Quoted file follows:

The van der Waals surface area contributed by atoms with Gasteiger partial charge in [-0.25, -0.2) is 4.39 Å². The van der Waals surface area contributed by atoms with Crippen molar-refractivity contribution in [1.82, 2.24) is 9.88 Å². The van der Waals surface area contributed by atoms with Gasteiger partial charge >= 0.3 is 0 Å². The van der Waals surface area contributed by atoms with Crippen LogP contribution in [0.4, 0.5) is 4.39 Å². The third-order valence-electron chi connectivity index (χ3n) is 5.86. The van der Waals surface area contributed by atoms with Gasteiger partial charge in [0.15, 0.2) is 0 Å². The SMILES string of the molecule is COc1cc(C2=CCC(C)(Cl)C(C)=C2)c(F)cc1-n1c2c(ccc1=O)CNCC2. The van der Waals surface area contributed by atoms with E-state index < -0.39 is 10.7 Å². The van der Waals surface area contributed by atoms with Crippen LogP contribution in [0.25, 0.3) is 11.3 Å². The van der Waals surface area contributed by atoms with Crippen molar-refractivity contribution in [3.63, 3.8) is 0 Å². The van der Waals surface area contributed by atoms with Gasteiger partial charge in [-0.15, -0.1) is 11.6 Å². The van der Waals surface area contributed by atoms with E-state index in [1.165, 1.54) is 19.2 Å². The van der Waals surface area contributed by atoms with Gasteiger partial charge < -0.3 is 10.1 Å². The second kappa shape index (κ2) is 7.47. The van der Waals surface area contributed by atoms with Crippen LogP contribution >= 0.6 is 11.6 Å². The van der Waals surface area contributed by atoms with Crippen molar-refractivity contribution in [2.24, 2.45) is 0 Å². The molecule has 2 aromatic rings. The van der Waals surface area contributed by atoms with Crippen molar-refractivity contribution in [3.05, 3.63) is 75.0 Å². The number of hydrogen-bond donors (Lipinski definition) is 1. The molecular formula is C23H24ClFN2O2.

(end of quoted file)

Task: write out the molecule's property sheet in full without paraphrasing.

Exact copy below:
The van der Waals surface area contributed by atoms with Gasteiger partial charge in [-0.25, -0.2) is 4.39 Å². The van der Waals surface area contributed by atoms with Crippen molar-refractivity contribution in [1.82, 2.24) is 9.88 Å². The van der Waals surface area contributed by atoms with Gasteiger partial charge >= 0.3 is 0 Å². The van der Waals surface area contributed by atoms with Crippen LogP contribution in [0.4, 0.5) is 4.39 Å². The third-order valence-electron chi connectivity index (χ3n) is 5.86. The van der Waals surface area contributed by atoms with Gasteiger partial charge in [0.15, 0.2) is 0 Å². The SMILES string of the molecule is COc1cc(C2=CCC(C)(Cl)C(C)=C2)c(F)cc1-n1c2c(ccc1=O)CNCC2. The van der Waals surface area contributed by atoms with E-state index < -0.39 is 10.7 Å². The van der Waals surface area contributed by atoms with Crippen LogP contribution in [0.25, 0.3) is 11.3 Å². The van der Waals surface area contributed by atoms with Crippen molar-refractivity contribution in [3.63, 3.8) is 0 Å². The van der Waals surface area contributed by atoms with Gasteiger partial charge in [-0.15, -0.1) is 11.6 Å². The van der Waals surface area contributed by atoms with E-state index in [1.165, 1.54) is 19.2 Å². The van der Waals surface area contributed by atoms with Gasteiger partial charge < -0.3 is 10.1 Å². The second kappa shape index (κ2) is 7.47. The van der Waals surface area contributed by atoms with Crippen LogP contribution >= 0.6 is 11.6 Å². The van der Waals surface area contributed by atoms with Crippen molar-refractivity contribution in [2.24, 2.45) is 0 Å². The molecule has 2 aromatic rings. The van der Waals surface area contributed by atoms with Crippen molar-refractivity contribution in [3.05, 3.63) is 75.0 Å². The number of hydrogen-bond donors (Lipinski definition) is 1. The molecular formula is C23H24ClFN2O2.